As a general rule, the mandatory offer price must equal to at least the highest price paid by the bidder for the target's shares over the 12 months preceding the offer.

The price of voluntary offers is freely determined.

2.5 What level of acceptance/ownership and other conditions determine whether the acquisition proceeds and can satisfactorily squeeze out or otherwise eliminate minority shareholders?

Since law dated March 29 2014, a 50% mandatory threshold condition applies to both mandatory and voluntary offers. If this threshold is not reached, the offer lapses and, in some circumstances, the bidder can be deprived of its voting rights above 30%. A voluntary offer may be subject to a higher threshold condition.

For a controlling shareholder to implement a squeeze-out following any public offer, shares of the target held by minority shareholders should represent not more than five percent of the shares or voting rights.

A merger between the bidder and the target may also squeeze out minority shareholders.

2.6 Do minority shareholders enjoy protections against the payment of control premiums, other preferential pricing for selected shareholders, and partial acquisitions, for example by mandatory offer requirements, ownership disclosure obligations and a best price/all holders rule?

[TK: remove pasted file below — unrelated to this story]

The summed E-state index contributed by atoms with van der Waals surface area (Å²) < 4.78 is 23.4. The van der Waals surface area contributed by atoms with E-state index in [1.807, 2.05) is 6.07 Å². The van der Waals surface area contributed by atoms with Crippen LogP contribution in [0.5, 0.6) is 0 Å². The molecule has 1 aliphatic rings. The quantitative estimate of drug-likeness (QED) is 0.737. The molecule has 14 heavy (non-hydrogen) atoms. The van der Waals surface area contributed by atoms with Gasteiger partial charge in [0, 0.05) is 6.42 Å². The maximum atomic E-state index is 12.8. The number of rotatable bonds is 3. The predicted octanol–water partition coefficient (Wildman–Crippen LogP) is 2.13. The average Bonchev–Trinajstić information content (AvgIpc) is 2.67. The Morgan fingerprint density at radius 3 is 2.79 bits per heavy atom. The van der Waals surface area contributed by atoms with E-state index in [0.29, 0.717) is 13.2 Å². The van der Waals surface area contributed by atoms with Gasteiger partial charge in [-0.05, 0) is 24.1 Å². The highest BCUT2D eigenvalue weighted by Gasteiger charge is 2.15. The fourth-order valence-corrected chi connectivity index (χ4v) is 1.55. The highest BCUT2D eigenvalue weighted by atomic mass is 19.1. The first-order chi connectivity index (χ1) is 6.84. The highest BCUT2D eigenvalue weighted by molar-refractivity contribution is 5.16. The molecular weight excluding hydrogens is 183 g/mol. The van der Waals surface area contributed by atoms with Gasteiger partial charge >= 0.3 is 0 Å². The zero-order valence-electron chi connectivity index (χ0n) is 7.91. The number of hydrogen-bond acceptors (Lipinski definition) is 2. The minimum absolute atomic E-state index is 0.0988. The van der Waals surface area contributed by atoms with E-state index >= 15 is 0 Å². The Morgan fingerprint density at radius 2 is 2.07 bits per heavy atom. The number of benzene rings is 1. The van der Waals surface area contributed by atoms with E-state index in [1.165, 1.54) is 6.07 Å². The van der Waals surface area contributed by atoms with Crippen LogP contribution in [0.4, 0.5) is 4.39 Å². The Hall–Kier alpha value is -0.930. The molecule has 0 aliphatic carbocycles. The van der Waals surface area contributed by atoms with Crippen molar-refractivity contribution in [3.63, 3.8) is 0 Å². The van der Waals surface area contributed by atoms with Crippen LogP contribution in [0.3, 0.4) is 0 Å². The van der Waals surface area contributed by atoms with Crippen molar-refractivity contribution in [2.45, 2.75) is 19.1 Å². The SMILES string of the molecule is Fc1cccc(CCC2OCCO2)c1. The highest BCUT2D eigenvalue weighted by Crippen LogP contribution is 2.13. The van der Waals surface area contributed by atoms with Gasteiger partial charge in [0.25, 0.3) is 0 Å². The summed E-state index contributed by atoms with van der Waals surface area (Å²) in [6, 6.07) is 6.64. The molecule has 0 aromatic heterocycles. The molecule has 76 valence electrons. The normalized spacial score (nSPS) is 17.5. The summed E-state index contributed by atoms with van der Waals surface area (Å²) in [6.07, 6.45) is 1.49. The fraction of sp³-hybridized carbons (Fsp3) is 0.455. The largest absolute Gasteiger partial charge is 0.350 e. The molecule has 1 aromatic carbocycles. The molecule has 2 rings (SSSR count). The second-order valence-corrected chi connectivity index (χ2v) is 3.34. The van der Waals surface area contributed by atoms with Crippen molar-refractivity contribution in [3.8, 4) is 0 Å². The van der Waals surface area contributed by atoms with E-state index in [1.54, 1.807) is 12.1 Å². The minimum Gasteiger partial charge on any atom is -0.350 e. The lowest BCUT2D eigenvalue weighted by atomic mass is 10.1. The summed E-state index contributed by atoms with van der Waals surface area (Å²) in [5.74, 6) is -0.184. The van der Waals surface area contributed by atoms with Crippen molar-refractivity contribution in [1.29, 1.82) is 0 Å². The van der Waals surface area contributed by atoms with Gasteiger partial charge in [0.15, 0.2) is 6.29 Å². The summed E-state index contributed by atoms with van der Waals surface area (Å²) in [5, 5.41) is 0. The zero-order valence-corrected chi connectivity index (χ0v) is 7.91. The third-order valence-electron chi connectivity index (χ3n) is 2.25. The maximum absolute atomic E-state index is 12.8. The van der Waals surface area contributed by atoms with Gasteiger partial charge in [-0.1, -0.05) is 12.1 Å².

Any person who, alone or in concert, exceeds (even unintentionally) the 30% threshold of the shares or voting rights in the target must file an offer for 100% of the target's share capital and equity-linked securities.

A mandatory offer is also required when a person who already holds between 30% and 50% of the target, increases its shareholding in the target by over one percent of the total capital or voting rights within 12 months.

The price offered must be the same for all shareholders. Partial offers are possible only to reach 10% or less of the target's share capital.

In certain cases, the target must appoint an independent expert to provide an opinion regarding the transaction's fairness.

2.7 To what extent can buyers make conditional offers, for example subject to financing, absence of material adverse changes or truth or representations? Are bank guarantees or certain funding of the purchase price required?

Except for certain limited conditions for voluntary offers, such as approval from competition authorities, public offers cannot be conditional upon any factor and are, in principle, irrevocable upon filing.

A bidder may withdraw its offer with the AMF's prior approval, if the target adopts measures modifying its substance during the offer period.

Payment of the price is guaranteed by the banks filing the offer on the bidder's behalf.


3.1 What are the basic tax considerations and trade-offs?

A tax-neutral regime is available if the acquisition is structured as a share-for-share exchange. This also applies when such a deal is combined with a cash payment, provided such payment does not exceed certain limits (for example, 10% of the par value of the shares exchanged for the target's shares). Under this regime, the latent gain is rolled over but the tax basis for the target's shareholders is not stepped up as a result of the exchange.

Should the acquirer use debt finance to purchase the target's shares, the tax deductibility of interest generally determines part of the structuring, given the complex French rules limiting such tax deductibility.

3.2 Are there special considerations in cross border deals?